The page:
Source: Gut - October 2, 2014 Category: Gastroenterology Authors: Fuss, I. J., Joshi, B., Yang, Z., Degheidy, H., Fichtner-Feigl, S., de Souza, H., Rieder, F., Scaldaferri, F., Schirbel, A., Scarpa, M., West, G., Yi, C., Xu, L., Leland, P., Yao, M., Mannon, P., Puri, R. K., Fiocchi, C., Strober, W. Tags: Ulcerative colitis Inflammatory bowel disease Source Type: research

Postinduction serum infliximab trough level and decrease of C-reactive protein level are associated with durable sustained response to infliximab: a retrospective analysis of the ACCENT I trial
Conclusions Patients with durable sustained response to maintenance infliximab 5 mg/kg had higher postinduction trough levels than patients without durable sustained response. Serum infliximab trough levels ≥3.5 µg/mL and ≥60% CRP decrease were significantly associated with durable sustained response. (Source: Gut)
Source: Gut - October 2, 2014 Category: Gastroenterology Authors: Cornillie, F., Hanauer, S. B., Diamond, R. H., Wang, J., Tang, K. L., Xu, Z., Rutgeerts, P., Vermeire, S. Tags: Crohn's disease, Open access Inflammatory bowel disease Source Type: research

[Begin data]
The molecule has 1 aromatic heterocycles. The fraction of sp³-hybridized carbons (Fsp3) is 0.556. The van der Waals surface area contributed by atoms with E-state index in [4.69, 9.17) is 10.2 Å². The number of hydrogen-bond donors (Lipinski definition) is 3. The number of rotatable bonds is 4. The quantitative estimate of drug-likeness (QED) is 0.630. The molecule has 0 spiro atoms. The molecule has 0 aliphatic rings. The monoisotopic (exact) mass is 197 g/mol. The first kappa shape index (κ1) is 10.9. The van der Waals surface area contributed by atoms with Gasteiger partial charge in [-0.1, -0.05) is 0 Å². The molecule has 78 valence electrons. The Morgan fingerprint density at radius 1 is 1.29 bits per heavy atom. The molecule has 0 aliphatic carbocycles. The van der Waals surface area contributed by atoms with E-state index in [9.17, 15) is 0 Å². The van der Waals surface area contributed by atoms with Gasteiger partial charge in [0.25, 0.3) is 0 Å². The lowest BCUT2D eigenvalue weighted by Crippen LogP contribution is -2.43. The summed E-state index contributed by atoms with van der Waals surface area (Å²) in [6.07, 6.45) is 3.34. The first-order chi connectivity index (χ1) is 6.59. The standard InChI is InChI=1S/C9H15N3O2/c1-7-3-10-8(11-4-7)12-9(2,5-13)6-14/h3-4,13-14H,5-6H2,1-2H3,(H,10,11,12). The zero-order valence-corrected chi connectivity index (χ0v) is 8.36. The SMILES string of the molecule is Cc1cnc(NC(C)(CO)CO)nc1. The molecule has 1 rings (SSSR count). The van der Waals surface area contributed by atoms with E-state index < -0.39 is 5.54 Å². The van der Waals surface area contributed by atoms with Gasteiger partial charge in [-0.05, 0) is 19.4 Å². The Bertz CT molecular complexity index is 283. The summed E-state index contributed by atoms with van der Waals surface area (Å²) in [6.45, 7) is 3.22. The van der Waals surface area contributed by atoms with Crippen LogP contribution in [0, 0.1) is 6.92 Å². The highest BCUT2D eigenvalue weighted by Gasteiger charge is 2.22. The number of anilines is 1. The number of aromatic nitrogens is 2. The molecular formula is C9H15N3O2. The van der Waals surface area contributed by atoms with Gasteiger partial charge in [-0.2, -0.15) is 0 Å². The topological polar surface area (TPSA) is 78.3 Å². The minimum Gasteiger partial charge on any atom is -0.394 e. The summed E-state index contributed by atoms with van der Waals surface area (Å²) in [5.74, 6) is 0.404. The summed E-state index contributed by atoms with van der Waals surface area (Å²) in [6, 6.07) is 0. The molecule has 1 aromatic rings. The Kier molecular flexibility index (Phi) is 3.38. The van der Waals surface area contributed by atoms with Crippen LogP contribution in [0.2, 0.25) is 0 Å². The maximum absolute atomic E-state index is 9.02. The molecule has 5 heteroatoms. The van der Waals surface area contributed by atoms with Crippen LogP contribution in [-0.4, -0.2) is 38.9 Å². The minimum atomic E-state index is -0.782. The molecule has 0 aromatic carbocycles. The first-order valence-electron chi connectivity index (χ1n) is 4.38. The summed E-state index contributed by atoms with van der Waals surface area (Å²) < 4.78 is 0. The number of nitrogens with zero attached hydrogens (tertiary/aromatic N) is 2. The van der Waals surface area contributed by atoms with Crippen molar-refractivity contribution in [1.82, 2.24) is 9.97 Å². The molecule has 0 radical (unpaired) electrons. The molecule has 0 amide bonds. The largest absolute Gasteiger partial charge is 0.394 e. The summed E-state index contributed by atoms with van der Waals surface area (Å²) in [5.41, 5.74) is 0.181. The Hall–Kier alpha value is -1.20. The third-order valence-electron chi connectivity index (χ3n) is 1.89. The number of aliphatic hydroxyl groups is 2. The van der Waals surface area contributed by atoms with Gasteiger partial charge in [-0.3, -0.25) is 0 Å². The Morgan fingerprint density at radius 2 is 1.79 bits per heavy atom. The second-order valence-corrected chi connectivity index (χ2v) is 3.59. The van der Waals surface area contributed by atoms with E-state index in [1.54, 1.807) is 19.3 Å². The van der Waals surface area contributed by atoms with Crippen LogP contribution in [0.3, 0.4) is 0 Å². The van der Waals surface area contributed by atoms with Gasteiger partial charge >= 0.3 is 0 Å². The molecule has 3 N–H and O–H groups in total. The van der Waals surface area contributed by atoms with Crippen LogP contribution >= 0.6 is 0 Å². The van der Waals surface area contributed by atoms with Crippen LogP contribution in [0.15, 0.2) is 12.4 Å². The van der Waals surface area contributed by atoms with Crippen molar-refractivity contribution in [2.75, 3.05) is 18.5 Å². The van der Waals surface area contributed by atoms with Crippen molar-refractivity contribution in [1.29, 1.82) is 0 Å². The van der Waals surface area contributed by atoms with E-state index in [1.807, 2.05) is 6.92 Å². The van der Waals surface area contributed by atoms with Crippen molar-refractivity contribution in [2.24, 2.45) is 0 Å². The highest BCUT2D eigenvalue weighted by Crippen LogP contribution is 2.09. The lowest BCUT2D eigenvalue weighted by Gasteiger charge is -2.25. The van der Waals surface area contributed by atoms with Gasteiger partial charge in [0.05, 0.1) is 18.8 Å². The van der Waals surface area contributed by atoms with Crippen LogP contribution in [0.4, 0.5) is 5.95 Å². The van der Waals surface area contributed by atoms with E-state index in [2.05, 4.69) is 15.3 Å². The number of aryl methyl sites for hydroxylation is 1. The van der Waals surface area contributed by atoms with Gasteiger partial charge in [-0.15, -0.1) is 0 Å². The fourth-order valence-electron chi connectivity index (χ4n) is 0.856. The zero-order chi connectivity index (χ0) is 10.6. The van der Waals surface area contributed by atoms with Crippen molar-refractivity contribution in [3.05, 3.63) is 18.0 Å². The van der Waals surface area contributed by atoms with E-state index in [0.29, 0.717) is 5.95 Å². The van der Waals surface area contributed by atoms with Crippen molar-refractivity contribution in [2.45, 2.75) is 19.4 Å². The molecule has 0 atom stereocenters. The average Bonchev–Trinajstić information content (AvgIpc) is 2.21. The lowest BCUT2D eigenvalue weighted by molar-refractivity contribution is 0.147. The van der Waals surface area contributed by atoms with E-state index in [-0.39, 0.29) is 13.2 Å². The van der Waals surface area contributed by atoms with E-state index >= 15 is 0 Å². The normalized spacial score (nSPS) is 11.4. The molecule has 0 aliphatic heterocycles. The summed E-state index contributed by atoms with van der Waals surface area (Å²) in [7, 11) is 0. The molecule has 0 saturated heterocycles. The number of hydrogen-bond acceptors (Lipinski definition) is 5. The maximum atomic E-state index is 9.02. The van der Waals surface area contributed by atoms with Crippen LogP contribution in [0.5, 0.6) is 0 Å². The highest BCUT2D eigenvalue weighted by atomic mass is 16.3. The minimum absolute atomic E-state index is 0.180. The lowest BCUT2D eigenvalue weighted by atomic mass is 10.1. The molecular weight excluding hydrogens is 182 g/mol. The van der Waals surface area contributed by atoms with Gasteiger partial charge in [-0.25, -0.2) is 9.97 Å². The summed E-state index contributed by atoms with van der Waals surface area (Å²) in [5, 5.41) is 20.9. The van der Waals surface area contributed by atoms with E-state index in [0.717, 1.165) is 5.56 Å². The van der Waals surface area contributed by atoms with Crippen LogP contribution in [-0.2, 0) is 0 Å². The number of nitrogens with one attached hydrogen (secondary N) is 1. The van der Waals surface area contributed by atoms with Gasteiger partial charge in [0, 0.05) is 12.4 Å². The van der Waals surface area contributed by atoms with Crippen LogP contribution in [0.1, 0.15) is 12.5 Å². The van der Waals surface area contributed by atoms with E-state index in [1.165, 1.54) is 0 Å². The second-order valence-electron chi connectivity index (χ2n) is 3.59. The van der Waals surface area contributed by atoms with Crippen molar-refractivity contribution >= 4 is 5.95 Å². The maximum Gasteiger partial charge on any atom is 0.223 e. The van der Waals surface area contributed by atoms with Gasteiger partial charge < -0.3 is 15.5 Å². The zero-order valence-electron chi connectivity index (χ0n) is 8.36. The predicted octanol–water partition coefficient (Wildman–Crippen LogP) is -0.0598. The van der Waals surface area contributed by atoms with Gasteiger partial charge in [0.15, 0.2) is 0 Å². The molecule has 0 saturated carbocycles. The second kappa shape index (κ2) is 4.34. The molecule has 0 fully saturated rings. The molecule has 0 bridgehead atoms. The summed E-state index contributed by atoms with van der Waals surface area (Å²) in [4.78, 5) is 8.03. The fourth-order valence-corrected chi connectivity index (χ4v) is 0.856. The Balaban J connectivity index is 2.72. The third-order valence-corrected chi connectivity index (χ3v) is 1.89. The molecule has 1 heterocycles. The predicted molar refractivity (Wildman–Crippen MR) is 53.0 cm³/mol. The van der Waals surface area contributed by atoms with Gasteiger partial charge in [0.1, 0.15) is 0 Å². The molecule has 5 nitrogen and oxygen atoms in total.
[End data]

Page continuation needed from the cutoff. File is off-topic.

Cell lineage distribution atlas of the human stomach reveals heterogeneous gland populations in the gastric antrum
Conclusions Enteroendocrine cells show distinct patterns of localisation in the human stomach. The existence of antral glands with mixed cell lineages indicates that human antral glands may be functionally chimeric with glands assembled from multiple distinct stem cell populations. (Source: Gut)
Source: Gut - October 2, 2014 Category: Gastroenterology Authors: Choi, E., Roland, J. T., Barlow, B. J., O'Neal, R., Rich, A. E., Nam, K. T., Shi, C., Goldenring, J. R. Tags: Editor's choice, Gastrointestinal hormones, Stomach and duodenum Source Type: research

LncRNA profile study reveals a three-lncRNA signature associated with the survival of patients with oesophageal squamous cell carcinoma
Conclusions Our results suggest that the three-lncRNA signature is a new biomarker for the prognosis of patients with OSCC, enabling more accurate prediction of survival. (Source: Gut)
Source: Gut - October 2, 2014 Category: Gastroenterology Authors: Li, J., Chen, Z., Tian, L., Zhou, C., He, M. Y., Gao, Y., Wang, S., Zhou, F., Shi, S., Feng, X., Sun, N., Liu, Z., Skogerboe, G., Dong, J., Yao, R., Zhao, Y., Sun, J., Zhang, B., Yu, Y., Shi, X., Luo, M., Shao, K., Li, N., Qiu, B., Tan, F., Chen, R., He, Tags: Open access, Oesophageal cancer Oesophagus Source Type: research

Use of azathioprine in IBD: modern aspects of an old drug